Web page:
I learned this when my mother made her first trip to Starbucks, and, being put off by the "Tall", "Grande", "Venti" measurement system, asked a Barista if she could simply have a "Small".
When she said that, my sister and I rolled our eyes, and I'm sure we were both about to whisper, "Mom, that's not how they do it here. "Tall" is the smallest one they have."
But much to our suprise, the Barista whispered, "Yes, you can order a small."
I was shocked. The Barista pulled out a cup size that I've never seen before and charged my mom a lower price than anything listed on their menu board.
I was wondering, if this is an option, then why isn't it on the board?
Then I see Seth Godin writing about yet another menu item that Starbucks has been hiding from us, the "short" cappuccino, which is actually a better, stronger cappuccino that costs less than the other cappuccino options on their menu board.
He sites a great article on Slate-- Starbucks Economics: Solving the mystery of the elusive "short" cappuccino that talks about why Starbucks might be marketing it's products to price-blind coffee gourmands, but then secretly also catering to more frugal folks. Slate says:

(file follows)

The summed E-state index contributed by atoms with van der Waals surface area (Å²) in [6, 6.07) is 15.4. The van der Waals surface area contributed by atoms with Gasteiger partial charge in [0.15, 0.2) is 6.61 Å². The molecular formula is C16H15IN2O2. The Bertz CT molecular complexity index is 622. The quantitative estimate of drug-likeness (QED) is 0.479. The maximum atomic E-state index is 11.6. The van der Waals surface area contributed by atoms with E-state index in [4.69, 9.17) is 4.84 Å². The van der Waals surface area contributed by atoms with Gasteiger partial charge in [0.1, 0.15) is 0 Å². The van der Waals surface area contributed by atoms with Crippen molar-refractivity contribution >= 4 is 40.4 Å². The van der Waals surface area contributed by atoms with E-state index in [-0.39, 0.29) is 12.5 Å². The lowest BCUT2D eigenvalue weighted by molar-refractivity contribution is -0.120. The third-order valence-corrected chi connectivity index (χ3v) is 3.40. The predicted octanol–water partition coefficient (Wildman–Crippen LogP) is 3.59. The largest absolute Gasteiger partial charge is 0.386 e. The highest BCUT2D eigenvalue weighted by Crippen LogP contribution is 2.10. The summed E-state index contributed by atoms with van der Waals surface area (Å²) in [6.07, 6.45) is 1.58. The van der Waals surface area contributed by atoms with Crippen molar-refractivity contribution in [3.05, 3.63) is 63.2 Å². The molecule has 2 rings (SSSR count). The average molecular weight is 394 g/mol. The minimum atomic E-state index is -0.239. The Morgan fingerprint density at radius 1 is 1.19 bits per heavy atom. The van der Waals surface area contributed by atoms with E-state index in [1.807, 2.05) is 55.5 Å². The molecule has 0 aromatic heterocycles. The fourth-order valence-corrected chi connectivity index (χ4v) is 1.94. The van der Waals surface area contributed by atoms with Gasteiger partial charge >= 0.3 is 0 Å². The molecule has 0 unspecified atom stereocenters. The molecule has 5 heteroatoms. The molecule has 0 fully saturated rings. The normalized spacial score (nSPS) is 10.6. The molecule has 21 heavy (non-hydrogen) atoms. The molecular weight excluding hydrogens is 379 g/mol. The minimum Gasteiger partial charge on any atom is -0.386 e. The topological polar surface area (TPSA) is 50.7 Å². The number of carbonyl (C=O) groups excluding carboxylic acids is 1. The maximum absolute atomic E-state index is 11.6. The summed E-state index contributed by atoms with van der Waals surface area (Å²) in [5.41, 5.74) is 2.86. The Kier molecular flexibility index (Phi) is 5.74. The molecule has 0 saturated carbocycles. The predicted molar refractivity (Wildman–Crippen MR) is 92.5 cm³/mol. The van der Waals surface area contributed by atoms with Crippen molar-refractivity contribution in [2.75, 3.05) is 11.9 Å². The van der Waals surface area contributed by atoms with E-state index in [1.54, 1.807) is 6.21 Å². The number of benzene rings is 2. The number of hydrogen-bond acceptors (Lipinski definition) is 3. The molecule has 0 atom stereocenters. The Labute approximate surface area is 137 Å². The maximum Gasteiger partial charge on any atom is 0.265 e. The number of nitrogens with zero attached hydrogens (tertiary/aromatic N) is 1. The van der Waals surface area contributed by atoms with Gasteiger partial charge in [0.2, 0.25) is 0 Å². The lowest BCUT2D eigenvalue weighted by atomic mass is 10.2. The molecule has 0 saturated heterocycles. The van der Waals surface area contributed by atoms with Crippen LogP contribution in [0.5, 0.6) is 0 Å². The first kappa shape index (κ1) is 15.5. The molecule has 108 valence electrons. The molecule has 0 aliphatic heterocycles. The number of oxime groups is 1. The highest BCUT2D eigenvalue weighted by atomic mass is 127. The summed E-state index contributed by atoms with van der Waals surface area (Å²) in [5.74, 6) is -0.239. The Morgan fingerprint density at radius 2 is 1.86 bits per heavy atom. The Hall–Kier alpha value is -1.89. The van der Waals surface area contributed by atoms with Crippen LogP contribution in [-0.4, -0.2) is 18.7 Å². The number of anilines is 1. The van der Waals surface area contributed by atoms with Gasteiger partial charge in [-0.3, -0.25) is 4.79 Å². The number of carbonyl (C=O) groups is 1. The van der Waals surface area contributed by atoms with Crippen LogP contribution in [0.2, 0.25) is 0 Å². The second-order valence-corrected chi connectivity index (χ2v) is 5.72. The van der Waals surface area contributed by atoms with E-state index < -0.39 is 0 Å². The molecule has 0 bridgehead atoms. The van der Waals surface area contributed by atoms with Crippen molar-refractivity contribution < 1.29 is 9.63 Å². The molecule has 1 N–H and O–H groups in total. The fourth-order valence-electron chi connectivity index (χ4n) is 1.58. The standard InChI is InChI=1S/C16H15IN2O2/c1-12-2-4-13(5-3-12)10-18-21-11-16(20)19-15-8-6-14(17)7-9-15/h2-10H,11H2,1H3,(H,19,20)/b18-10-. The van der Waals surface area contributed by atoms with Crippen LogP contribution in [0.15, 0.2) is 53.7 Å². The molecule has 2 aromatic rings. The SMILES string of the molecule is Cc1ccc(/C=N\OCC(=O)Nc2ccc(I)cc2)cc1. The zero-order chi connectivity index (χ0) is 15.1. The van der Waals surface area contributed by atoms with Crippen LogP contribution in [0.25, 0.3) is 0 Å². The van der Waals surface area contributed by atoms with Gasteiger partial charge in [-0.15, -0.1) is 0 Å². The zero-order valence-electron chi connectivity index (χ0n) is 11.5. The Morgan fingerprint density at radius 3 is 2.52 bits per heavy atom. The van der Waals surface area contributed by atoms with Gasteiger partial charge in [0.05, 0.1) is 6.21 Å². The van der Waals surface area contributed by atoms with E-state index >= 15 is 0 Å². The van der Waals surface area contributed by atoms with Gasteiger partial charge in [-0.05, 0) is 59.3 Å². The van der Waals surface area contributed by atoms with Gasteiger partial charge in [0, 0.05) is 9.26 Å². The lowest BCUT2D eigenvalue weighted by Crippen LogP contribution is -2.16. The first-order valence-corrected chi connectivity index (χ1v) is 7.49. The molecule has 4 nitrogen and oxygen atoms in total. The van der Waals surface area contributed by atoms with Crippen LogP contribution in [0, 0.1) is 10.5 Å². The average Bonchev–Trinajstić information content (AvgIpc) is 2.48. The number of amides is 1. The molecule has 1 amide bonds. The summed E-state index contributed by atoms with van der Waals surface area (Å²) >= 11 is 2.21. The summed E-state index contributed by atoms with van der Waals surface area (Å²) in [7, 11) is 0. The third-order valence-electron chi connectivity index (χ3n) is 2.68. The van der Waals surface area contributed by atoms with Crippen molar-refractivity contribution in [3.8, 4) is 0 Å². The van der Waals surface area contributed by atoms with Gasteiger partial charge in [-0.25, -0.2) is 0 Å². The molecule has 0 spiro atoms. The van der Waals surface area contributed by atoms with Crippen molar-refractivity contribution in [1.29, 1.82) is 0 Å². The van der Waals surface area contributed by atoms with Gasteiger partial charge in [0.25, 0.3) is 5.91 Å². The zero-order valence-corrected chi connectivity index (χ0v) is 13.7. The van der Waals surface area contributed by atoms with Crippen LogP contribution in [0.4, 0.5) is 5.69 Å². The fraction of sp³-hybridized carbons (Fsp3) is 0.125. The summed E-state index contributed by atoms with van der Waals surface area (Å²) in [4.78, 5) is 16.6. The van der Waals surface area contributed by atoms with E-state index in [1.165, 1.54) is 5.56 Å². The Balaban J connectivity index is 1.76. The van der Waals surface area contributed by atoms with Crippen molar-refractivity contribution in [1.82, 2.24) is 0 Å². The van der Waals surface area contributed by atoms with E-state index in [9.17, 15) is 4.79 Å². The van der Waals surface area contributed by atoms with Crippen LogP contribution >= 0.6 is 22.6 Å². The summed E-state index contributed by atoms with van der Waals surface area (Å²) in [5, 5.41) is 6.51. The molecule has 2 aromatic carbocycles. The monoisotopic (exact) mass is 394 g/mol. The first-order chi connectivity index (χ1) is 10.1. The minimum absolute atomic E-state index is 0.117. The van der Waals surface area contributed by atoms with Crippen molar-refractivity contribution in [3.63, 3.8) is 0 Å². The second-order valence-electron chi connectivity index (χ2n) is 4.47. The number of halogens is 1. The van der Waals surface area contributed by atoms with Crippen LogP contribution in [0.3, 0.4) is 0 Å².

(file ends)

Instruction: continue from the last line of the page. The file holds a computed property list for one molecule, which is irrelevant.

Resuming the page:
"It's not hard to identify the price-blind customers in Starbucks. They're the ones buying enough latte to bathe Cleopatra. The major costs of staff time, space in the queue, and packaging are similar for any size of drink. So, larger drinks carry a substantially higher markup...The difficulty is that if some of your products are cheap, you may lose money from customers who would willingly have paid more. So, businesses try to discourage their more lavish customers from trading down by making their cheap products look or sound unattractive, or, in the case of Starbucks, making the cheap product invisible."
As a biz owner and a coffee consumer, this is very educational.
It doesn't bother me that they do this. It's just astounding how multi-faceted marketing can be and how clever Starbucks (and any biz that's a marketing powerhouse) is about understanding how our minds work.